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What you need to know:
- Power generator last week announced that its earnings had almost doubled, but questions abound as to why its single largest customer, Kenya Power, is heading to report close to Sh3 billion in losses.
Kenya Electricity Generating Company’s (KenGen) last week announcement that it had more than doubled its net profit to Sh18.38 billion for the full year ending June 2020, has shed the light on the power value chain where the producer is making huge profits while the distributor is sinking in financial abyss.
The energy generator’s 133 per cent jump in earnings is hard to compare with its key partner in the business; Kenya power, the only buyer of its product.
The two have their profitability graphs facing different directions despite having their fates tied in the supplier-distributor relationship, a very strange one. So strange that Kenya Power is expected to make a Sh2.98 billion loss official anytime this quarter after the figures emerged in documents submitted to the National Treasury while KenGen maintains a Sh21 billion gap in net earnings between it and its only distributor. How?
That remains the puzzle whose explanation according to experts is found in the operations within the two power parastatals, skewed power purchase deals and the market inefficiencies that have resulted to the puzzling power value chain where the producer is far richer than the distributor who should essentially be making the money like it happens in most value chains.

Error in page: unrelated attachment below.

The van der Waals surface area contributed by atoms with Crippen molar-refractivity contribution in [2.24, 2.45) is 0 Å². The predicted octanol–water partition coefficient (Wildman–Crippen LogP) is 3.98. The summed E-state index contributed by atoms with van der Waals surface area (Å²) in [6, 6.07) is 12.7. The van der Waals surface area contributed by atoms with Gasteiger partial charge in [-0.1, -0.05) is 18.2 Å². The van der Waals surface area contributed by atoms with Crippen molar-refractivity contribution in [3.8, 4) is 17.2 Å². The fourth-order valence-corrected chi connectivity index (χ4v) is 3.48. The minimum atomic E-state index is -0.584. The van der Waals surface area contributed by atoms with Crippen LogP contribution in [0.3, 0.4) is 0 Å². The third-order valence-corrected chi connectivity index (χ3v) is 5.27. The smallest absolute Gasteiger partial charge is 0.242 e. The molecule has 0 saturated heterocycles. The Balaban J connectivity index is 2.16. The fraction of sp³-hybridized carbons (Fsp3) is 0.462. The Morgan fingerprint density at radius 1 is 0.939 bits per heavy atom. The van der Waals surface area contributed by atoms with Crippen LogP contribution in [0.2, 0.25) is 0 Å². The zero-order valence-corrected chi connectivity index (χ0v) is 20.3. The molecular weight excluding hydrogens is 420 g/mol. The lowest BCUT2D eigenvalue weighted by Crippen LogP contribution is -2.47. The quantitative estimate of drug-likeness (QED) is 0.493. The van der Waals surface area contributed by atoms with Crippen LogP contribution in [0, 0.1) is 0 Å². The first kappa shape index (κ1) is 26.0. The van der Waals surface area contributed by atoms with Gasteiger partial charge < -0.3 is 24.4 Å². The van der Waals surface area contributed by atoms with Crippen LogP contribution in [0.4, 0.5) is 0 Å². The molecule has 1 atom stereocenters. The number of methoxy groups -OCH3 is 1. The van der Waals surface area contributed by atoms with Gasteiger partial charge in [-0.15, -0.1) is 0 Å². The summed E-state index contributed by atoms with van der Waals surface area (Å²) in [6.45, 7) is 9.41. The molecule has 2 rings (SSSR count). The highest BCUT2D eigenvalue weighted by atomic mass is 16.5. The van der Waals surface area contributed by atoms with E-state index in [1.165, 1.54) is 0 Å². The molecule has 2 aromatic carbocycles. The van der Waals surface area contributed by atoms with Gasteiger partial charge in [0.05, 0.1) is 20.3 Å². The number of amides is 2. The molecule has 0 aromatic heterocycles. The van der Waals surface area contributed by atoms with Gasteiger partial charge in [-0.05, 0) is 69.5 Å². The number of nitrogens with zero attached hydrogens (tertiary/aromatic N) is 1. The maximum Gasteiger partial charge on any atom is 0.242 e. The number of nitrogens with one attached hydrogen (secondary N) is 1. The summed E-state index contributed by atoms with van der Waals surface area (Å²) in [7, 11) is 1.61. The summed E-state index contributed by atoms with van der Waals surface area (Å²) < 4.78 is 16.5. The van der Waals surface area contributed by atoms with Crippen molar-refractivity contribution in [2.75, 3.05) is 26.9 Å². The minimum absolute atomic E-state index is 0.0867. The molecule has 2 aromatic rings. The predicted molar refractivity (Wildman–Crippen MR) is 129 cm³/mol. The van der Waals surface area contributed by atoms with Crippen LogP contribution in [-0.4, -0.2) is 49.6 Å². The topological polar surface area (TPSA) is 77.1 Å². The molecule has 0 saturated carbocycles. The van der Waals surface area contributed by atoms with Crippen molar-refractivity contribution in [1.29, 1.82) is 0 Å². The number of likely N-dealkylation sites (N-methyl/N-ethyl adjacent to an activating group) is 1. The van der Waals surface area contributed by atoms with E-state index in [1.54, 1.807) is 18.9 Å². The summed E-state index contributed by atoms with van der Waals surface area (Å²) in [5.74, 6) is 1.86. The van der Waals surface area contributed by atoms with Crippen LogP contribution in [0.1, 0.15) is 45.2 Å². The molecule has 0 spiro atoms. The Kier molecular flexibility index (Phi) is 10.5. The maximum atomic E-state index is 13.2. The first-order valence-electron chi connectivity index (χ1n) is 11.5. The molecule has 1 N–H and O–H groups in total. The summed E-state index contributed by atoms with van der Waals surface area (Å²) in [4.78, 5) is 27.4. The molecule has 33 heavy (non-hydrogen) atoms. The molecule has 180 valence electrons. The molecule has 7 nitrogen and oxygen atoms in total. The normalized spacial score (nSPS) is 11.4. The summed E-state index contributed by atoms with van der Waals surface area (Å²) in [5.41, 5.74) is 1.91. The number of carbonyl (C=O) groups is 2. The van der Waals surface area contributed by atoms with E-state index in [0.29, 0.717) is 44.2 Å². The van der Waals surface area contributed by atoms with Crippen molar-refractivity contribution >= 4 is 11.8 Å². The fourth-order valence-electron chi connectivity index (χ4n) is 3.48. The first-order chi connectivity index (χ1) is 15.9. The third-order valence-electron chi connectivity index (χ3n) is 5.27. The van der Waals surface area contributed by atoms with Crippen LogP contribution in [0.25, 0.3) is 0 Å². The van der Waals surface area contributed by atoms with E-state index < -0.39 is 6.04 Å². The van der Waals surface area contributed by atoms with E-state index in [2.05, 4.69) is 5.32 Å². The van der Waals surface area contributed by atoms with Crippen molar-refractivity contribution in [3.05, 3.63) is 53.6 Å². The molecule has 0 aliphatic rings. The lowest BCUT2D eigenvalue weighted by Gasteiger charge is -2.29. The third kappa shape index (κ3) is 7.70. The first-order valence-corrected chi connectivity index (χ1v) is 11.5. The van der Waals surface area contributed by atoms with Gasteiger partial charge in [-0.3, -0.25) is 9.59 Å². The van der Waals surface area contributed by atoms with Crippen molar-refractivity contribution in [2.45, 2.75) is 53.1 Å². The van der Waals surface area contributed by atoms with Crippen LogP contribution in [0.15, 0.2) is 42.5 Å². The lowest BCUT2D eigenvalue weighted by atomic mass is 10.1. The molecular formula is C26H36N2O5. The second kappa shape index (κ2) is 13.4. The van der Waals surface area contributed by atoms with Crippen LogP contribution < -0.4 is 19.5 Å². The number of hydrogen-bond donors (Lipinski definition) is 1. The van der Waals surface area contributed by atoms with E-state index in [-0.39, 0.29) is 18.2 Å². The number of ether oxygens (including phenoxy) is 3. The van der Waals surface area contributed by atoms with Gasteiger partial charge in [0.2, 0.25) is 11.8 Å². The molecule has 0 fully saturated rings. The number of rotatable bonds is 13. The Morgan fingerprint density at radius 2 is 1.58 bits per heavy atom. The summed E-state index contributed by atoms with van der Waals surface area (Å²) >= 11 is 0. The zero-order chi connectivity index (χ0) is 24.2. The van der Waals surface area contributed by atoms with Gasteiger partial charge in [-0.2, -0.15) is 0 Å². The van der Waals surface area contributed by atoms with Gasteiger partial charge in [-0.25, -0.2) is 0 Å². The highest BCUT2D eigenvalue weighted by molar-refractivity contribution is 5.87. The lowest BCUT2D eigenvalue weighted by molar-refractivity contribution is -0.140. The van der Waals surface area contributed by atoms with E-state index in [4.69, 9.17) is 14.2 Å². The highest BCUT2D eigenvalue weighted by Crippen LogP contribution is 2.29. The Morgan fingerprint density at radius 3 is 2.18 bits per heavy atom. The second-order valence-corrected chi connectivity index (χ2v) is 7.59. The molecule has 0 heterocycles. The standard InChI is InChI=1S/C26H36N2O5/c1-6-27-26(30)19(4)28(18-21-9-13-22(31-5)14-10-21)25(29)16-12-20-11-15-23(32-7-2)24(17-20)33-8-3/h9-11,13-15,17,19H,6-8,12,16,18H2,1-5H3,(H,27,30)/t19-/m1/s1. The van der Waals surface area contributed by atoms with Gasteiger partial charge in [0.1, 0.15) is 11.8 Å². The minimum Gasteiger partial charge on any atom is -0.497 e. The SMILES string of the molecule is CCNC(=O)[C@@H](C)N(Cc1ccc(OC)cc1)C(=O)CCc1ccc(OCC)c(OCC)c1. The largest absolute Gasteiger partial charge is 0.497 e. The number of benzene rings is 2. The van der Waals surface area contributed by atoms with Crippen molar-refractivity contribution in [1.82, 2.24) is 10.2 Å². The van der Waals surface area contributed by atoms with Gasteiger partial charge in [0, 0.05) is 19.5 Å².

Analysts contend the power distributor may have had a fair share of their internal inefficiencies coupled with years of government policies that have pushed power distribution towards social and political realms than business while keeping generation a pure business.
An energy expert who spoke to Smart Business seeking anonymity places the woes for Kenya Power squarely on government policies largely bordering on politics.
“It is political and the Last Mile Project is an example. KenGen is doing fine because there is no political interference and KenGen has to meet all costs through borrowing largely through donor agencies or through their own earnings. Kenya power has had to borrow even from local banks to take care of the burdens brought about by the last mile consumers,” the expert who headed the energy regulator before retiring told Smart Business.
The government has, however, defended the plan to connect all households to power as a fully funded scheme where Kenya power is compensated even as the State’s remittances to Kenya power under the Rural Electrification Scheme have been lagging more than Sh11 billion in the last two years.
The Last mile project is not the only shock the government may have caused in the Kenya Power systems. Back in 2013, when Kenya Power was still making double digit billions in net earnings, a plan was hatched to raise Kenya’s installed generation capacity to 6,762 megawatts in just 40 months. The Jubilee administration, which was new in power drew the controversial plan to add 5,000MW to the country’s electricity supply buoyed by the argument that Kenya was going to grow industries, have an electric train on the standard gauge railway line, build resort cities and establish several special economic zones with huge demand for electricity.
Electricity generation deals were signed and Kenya Power which then had just 2.3 million customers was pushed to hook more households to the grid, spent hugely to expand distribution lines by over 20,000 kilometres and doubled its number of substations, sinking some billions of shillings into the process.